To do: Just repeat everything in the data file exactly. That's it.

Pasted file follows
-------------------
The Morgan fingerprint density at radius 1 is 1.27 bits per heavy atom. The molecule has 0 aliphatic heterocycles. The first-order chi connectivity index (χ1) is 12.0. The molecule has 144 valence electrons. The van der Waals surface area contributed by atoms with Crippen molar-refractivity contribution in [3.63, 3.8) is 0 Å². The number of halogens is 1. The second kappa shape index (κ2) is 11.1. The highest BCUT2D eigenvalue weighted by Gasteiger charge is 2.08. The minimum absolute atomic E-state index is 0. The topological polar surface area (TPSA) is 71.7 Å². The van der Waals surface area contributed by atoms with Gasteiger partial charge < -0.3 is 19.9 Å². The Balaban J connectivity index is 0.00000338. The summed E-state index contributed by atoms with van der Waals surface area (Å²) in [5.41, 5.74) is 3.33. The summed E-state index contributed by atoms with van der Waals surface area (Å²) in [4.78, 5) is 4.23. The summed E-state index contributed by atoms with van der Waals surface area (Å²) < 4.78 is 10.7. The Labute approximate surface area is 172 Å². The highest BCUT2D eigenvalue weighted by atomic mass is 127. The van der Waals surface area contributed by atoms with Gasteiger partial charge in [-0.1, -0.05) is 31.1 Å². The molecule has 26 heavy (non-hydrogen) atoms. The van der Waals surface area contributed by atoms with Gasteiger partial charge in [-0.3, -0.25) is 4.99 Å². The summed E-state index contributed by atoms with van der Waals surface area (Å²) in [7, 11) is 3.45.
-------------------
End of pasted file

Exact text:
The Morgan fingerprint density at radius 1 is 1.27 bits per heavy atom. The molecule has 0 aliphatic heterocycles. The first-order chi connectivity index (χ1) is 12.0. The molecule has 144 valence electrons. The van der Waals surface area contributed by atoms with Crippen molar-refractivity contribution in [3.63, 3.8) is 0 Å². The number of halogens is 1. The second kappa shape index (κ2) is 11.1. The highest BCUT2D eigenvalue weighted by Gasteiger charge is 2.08. The minimum absolute atomic E-state index is 0. The topological polar surface area (TPSA) is 71.7 Å². The van der Waals surface area contributed by atoms with Gasteiger partial charge < -0.3 is 19.9 Å². The Balaban J connectivity index is 0.00000338. The summed E-state index contributed by atoms with van der Waals surface area (Å²) in [5.41, 5.74) is 3.33. The summed E-state index contributed by atoms with van der Waals surface area (Å²) in [4.78, 5) is 4.23. The summed E-state index contributed by atoms with van der Waals surface area (Å²) < 4.78 is 10.7. The Labute approximate surface area is 172 Å². The highest BCUT2D eigenvalue weighted by atomic mass is 127. The van der Waals surface area contributed by atoms with Gasteiger partial charge in [-0.1, -0.05) is 31.1 Å². The molecule has 26 heavy (non-hydrogen) atoms. The van der Waals surface area contributed by atoms with Gasteiger partial charge in [-0.3, -0.25) is 4.99 Å². The summed E-state index contributed by atoms with van der Waals surface area (Å²) in [7, 11) is 3.45.